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A new Footloose film is set to some out this October and fans of the first film are concerned. Originally released in 1984, it had mixed reviews at the box office, but was still popular enough to gross $80,035,402. Starring Kevin Bacon, the soundtrack became a classic hit, and the film became an important part of great 80s movies. It was especially liked for its catchy soundtrack and fun dancing.
Recently, more and more movies are being remade for the next generation. Usually, old films that the current generation has little knowledge about are picked, recast, and sent back to the big screen. One of the reasons this happens is because advancing technology has allowed for greater special effects, and because it’s a gambit to make money off of a popular old film by getting people to see a newer and—supposedly—better version of their classic favorite. In this case, director Craig Brewer, loved the first film and simply wanted to see a new version of it up on the big screen.
The new movie has a similar plot to the original. It is still about a slightly rebellious teenager who comes to a town that has a dancing ban. He falls for the preacher’s daughter, and he tries to change the law to make public dancing legal. There are some differences, however. The new version has moved locations from a mid-western farming town to a Southern town with the same name.
It is set in modern times, but with elements that make it an eclectic mix of generations. Ren McCormack (Kenny Wormwald) dresses like a 1950s greaser and drives an old yellow Volkswagen Beetle, but many of the other characters dress more modern.
The music is also a combination of several styles. A number of classics from the original are back such as the title “Footloose” and “Let’s Hear it for the Boy,” but Brewer has also included some hip-hop tracks, and even some jazz. Kenny Wormwald, in an interview with Jen Yomato on www.movieline.com, explains how Brewer wanted to keep the spirit of the original while adding elements that would make it relatable to his younger viewers.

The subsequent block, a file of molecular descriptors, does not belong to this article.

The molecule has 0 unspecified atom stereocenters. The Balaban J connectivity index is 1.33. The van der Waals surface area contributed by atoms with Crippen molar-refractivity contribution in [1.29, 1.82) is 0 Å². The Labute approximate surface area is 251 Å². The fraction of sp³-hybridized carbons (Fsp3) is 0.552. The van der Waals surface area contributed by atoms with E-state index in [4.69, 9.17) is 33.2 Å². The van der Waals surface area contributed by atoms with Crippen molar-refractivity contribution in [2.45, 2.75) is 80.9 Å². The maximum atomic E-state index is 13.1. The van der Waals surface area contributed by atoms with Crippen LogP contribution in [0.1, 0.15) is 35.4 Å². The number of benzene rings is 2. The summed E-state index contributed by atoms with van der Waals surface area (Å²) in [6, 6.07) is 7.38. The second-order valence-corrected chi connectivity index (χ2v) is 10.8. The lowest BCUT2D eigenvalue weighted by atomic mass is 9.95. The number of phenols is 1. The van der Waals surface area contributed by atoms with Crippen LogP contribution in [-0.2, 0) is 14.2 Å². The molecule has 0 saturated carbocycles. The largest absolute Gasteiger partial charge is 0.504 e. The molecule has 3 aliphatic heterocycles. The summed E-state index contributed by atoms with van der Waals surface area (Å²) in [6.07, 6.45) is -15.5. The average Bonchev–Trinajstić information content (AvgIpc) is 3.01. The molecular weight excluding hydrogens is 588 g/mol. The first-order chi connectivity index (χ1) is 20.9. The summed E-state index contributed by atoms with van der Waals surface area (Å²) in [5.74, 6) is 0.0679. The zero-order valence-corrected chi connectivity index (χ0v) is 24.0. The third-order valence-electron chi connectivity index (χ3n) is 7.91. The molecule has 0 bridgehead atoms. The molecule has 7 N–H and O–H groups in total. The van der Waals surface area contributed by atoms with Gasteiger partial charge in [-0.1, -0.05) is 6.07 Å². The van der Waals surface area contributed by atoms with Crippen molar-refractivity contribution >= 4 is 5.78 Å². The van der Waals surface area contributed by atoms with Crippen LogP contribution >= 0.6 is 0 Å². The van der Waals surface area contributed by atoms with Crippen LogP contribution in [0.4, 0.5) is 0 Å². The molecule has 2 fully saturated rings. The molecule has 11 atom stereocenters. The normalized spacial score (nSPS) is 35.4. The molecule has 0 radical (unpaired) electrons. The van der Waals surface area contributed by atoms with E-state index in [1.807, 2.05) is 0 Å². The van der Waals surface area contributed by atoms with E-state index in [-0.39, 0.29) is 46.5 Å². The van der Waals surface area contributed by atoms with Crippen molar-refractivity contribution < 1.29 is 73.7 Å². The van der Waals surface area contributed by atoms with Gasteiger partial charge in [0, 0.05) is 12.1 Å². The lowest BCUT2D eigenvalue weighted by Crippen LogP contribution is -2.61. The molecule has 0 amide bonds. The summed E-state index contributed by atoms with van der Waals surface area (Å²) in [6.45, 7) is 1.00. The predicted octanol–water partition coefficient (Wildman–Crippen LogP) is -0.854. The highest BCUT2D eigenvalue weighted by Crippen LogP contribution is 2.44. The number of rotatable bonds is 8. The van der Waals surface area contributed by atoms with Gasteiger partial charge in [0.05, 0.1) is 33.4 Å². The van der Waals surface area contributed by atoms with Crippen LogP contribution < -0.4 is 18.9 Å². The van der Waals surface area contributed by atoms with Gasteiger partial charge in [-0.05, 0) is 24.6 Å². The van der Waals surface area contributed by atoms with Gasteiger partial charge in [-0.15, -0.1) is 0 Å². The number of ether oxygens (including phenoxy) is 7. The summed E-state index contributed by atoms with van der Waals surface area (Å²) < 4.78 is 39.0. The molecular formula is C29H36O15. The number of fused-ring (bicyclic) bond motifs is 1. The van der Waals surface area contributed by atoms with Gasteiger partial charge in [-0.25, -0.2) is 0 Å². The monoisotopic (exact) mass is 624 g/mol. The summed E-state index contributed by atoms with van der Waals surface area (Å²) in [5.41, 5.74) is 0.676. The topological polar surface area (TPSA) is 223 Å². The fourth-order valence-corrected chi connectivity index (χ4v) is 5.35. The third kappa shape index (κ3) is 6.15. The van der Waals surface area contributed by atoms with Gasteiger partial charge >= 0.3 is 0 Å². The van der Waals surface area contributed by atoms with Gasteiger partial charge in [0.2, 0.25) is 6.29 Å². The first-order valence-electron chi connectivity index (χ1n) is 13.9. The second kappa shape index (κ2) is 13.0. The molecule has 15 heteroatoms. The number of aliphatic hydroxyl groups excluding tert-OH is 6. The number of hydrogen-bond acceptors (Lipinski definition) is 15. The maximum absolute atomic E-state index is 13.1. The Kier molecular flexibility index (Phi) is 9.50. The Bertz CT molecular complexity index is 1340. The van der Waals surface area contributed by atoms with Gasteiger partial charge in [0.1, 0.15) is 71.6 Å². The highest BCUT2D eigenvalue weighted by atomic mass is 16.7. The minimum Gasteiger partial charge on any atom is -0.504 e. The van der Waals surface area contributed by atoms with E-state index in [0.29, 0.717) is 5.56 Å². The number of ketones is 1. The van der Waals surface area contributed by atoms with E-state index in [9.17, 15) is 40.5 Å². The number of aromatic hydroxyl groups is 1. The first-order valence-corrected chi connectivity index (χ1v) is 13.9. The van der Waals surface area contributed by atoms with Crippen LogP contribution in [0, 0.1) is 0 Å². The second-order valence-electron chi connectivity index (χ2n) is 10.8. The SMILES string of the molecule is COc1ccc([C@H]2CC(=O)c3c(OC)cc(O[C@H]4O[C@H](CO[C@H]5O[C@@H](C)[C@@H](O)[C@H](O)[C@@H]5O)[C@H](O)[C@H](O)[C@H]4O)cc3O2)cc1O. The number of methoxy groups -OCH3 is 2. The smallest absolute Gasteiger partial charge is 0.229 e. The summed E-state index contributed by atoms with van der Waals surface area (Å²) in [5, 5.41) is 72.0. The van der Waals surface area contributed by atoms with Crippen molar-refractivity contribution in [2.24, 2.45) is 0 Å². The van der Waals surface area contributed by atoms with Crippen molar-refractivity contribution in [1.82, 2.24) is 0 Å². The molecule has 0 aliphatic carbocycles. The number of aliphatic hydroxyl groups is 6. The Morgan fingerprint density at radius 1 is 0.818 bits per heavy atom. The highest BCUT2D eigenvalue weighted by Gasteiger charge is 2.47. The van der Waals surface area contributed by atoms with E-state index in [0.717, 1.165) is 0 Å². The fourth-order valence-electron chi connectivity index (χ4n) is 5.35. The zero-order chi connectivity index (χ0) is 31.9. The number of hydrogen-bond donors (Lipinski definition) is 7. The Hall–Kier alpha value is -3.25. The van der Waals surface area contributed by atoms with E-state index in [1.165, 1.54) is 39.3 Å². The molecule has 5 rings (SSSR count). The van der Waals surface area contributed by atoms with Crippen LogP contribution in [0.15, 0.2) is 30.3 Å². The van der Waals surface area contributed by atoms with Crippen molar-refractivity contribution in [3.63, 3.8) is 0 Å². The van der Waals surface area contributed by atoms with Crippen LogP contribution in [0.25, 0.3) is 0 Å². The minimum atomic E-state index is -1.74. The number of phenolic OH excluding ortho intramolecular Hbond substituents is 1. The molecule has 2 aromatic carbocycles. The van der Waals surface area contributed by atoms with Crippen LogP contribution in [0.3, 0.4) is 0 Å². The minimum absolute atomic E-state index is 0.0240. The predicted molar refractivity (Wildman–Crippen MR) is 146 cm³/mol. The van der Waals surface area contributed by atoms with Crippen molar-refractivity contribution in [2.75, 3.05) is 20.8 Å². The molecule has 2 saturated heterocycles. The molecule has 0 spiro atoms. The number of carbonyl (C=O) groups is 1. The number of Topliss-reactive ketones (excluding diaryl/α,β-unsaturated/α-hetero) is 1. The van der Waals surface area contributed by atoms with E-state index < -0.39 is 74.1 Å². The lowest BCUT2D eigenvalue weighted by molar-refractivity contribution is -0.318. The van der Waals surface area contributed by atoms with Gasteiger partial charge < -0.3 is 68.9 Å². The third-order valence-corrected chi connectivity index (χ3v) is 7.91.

He recounted his excitement over the angry dancing scene similar to the one Kevin Bacon shot in the mill being included (sometimes referred to as punch dancing), as well as the wide variety of new music and dances.
This mix of new with old is an effort to draw two very separate audiences to this new film. Versions of several of the original tracks were included, as well as an effort to keep to the same plot in an attempt to encourage those who have already seen the original to go see the new one. Additionally, Brewer set it in modern times, and added hip-hop and choreography similar to more recent films such as Step Up to encourage audiences who are fans of those types of movies to go to this one.
The main problem with this strategy is that Brewer risks alienating both intended audiences by trying to cater to the desires of each one. Fans of the original may have a hard time swallowing the bumping and grinding to modern music, while newer audiences may be turned off by the line dancing to music with a bit of a twang.
Even if this film does match up to the original with younger audiences, who have never seen the first one, it will be a hard sell for fans of the first Footloose. After all, even Brewer admitted, “If it’s not broke, don’t fix it.”